Q: Well, having you mention the extent of your catalogue, I’m curious: how long have you been together as a group?
Hubbard: We’ve been together about 39 years now, that’s a little while so it’s been an incredible adventure because when we started one of our great hopes was that we would get to do this for a long time. It’s a giant blessing that it actually worked out that way.

Q: Of the original members, who is still in the band?
Hubbard: Three of the five are, we had a guitar player change a little while ago, and then our bass player retired earlier this year. So three of the five have been together from the beginning, and our guitar player Shayne Hill has been with us for 17 years so he’s a lifer in terms of the music.

Q: So what was the pandemic like for you guys?
Hubbard: Ah, a lot of Netflix and Amazon Prime (laughter) as much as it was for other people. Once we got a month-and-a-half into it, I pretty much realized that I was not going to be going out on the road playing music (chuckle). So it was really like dialing back my whole routine. I’ve never had more than three weeks at home in all the time we’ve done this. It was just an adjustment, as it was for so many people. But we did a bunch of Facebook Live stuff, we did some unplugged versions of our songs that we put online and did some Q&A things just to keep some connection going there, which was actually a lot of fun.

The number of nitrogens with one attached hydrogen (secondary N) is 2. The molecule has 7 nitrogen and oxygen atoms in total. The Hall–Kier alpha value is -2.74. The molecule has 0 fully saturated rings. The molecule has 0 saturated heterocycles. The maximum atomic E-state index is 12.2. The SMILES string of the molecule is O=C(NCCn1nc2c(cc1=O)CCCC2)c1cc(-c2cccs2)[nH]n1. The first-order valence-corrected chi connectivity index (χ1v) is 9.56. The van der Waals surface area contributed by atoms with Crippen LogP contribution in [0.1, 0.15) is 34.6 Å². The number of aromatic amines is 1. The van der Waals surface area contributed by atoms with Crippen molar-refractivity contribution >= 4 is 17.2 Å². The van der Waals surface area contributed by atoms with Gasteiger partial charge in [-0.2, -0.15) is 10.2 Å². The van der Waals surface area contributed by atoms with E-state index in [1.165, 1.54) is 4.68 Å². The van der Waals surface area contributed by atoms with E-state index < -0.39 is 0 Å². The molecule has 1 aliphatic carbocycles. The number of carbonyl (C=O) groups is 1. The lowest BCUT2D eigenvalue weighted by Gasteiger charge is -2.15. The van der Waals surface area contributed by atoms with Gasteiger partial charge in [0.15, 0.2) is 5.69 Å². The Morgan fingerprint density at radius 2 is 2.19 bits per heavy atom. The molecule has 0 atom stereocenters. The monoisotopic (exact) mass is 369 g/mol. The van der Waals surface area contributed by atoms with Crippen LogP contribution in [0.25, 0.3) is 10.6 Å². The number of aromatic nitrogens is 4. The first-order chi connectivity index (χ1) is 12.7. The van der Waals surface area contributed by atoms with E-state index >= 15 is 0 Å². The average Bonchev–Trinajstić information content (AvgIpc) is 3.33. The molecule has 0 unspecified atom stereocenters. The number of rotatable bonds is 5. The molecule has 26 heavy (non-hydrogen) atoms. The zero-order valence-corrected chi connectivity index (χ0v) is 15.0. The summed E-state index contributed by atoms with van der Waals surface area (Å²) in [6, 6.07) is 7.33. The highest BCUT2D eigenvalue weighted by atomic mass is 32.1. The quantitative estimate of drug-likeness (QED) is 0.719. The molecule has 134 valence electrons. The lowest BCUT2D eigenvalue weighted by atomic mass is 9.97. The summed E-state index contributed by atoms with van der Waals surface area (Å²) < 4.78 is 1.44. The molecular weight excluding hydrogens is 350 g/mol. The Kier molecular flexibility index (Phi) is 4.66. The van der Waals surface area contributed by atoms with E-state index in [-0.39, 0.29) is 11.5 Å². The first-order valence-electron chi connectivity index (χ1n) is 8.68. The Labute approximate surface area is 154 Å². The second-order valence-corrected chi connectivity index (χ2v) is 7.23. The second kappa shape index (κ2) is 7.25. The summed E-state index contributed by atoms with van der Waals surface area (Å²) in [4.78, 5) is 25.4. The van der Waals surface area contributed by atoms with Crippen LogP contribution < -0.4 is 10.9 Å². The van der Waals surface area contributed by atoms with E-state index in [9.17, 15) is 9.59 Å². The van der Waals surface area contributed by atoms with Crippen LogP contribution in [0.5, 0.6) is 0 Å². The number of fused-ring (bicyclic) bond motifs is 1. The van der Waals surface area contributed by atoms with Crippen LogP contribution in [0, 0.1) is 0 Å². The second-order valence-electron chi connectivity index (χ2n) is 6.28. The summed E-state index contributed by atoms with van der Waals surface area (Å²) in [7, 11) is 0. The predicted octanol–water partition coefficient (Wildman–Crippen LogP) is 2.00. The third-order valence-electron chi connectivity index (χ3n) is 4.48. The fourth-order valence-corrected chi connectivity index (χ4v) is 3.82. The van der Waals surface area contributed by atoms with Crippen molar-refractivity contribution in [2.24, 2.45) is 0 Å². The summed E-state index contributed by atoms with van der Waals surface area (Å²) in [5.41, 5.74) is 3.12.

Q: Yeah, better than nothing, that’s for sure.
Hubbard: Absolutely, and I watched a lot of other people’s live streams just to be able to get my quasi-live-music fix, which was also fun.

Q: Did you ever imagine, back when it all started, that you’d be still going strong in 2021?
Hubbard: You know, it was a hope and in some ways it was absolutely what we dream, in other ways it might have been too big to dream because it would have been hard to imagine what happened. Well, first of all, at that age it would have been hard to imagine 40 years past anything, basically. So when we started, if you were 30 you were already like, “God, I hope you’ve done everything you want to do, man, because you’re old!” And now I’ve got shoes that are 30 years old that I’m still wearing. So I know that if you were to ask any one of us, it was truly our dream to be able to do this, and to do this with this group of people that just work well together, and still have it be fun, well, that’s probably the best part!

Q: Is there anything, Hobie, that you’d like me to pass on to the folks reading this article?
Hubbard: It sounds Hallmark Card-ish but I promise you, we cannot wait to be back. I would say (chuckle) that we’ve always been appreciative of the fact that we get to do this, but certainly having that mega-amount of time off has made us even more grateful of the fact that we still get to go play music, we’re ready to have fun and wear your comfortable shoes!

Lucky Clark, a 2018 “Keeping the Blues Alive” Award winner, has spent more than 50 years writing about good music and the people who make it. He can be reached at [email protected] if you have any questions, comments or suggestions.

filed under: